Cancer Biology Icon

The program in Cancer Biology spans many disciplines, including cell biology, genetics, biochemistry, microbiology, pharmacology, pathology, epidemiology, bioinformatics, and immunology, to name a few.  It represents a unique set of training and educational activities that, taken collectively, expose the student to the full breadth of cancer biology while allowing immersion in a specific dissertation topic of the student’s choice. A common theme that unites these diverse endeavors is the desire to push the limits of our understanding of these processes to the highest possible molecular resolution.  The program is designed to provide graduate and medical students with the education and training they need to make significant contributions to the field of cancer biology, both in the laboratory and the clinic.​

The program conducts research in diverse areas:
  • ​​Apoptosis and autophagy
  • Tumor cell biology
  • Chromosome stability and genome maintenance
  • Cell motility​ and metastasis
  • DNA repair, replication and recombination
  • Transcriptional and translational regulation
  • Metabolism
  • Imaging technologies
  • Receptor-ligand interactions
  • Signal transduction molecules and pathway
  • Biomarker studies
  • Genomic mutation profiles and informatics
  • Non-coding RNAs
  • Tumor immunology and vaccines
  • Tumor viruses
  • Hematopoiesis
  • Cancer disparities
  • Small molecule and nanotechnology discovery
  • Tumor microenvironment
  • Clinical trial research
Program of study

Students in the Cancer Biology (CB) program will typically take four (4) to five (5) courses during Year 1. Students will also participate in three laboratory rotations over the fall and spring semesters of Year 1 prior to selecting a thesis lab. Students are expected to complete the following coursework during their entire graduate education:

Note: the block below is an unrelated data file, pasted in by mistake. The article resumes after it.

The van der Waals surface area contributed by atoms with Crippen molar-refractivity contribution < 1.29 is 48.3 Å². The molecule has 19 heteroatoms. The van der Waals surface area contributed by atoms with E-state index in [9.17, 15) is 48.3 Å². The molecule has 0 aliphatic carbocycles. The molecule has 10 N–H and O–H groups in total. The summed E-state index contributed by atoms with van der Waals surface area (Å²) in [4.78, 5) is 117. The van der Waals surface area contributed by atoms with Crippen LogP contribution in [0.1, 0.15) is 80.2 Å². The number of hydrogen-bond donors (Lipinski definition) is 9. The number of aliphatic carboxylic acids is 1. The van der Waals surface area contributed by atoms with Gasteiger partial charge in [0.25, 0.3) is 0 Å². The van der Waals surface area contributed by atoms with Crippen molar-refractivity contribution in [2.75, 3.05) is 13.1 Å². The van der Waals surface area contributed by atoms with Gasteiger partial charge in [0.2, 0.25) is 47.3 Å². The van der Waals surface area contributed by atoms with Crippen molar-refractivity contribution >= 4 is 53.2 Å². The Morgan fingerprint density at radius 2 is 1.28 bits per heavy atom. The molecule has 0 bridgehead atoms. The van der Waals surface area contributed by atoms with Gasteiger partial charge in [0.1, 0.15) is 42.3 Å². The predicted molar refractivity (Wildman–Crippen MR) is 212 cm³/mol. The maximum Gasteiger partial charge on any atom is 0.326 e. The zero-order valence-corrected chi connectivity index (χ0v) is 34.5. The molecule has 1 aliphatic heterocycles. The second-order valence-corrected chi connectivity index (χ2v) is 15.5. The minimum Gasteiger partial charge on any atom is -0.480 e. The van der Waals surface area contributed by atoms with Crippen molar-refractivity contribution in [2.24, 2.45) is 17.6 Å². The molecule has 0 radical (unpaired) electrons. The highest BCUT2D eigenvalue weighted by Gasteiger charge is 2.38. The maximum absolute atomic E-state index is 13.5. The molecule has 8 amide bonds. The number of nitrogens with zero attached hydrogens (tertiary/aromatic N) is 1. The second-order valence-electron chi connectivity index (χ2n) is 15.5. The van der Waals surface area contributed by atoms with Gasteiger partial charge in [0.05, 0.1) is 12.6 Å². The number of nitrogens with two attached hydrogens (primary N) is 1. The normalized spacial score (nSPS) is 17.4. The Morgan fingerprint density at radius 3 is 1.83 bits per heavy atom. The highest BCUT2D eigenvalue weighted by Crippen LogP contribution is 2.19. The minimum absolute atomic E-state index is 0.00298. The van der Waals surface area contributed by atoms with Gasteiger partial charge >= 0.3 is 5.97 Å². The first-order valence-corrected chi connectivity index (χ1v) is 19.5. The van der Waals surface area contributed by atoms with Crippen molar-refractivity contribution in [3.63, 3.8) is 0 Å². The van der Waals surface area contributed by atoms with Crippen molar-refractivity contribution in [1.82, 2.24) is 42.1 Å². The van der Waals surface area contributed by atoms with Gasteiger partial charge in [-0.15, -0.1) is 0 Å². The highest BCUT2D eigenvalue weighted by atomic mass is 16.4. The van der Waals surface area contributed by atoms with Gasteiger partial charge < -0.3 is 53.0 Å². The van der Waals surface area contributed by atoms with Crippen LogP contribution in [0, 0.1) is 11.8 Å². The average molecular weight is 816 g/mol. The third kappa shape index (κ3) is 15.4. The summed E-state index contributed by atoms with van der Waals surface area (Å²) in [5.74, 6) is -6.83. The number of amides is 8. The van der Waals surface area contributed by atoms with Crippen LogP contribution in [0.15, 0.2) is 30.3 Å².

DBBS required courses

Graduate Research Fundamentals
Ethics and Research Science – typically taken in Year 2

Program required courses

Foundations in Cancer Biology
Experimental Cancer Biology

Elective in advanced cancer biology
Qualifying exam

In the spring/summer semesters of Year 2, students must pass a Qualifying Exam (QE). Following a successful QE defense, students will identify and finalize their committee and complete their thesis proposal by December 31 of Year 3.

Thesis committee, proposal, and defense

In the summer and/or fall semesters of Year 2 after rotations are completed, students will select a thesis advisor and begin working in their thesis labs. Students will then select a thesis committee and complete their thesis proposal. Students will complete their thesis research, defense, and graduation over the rest of their graduate career. Most students graduate within five (5) to six (6) years of beginning their program.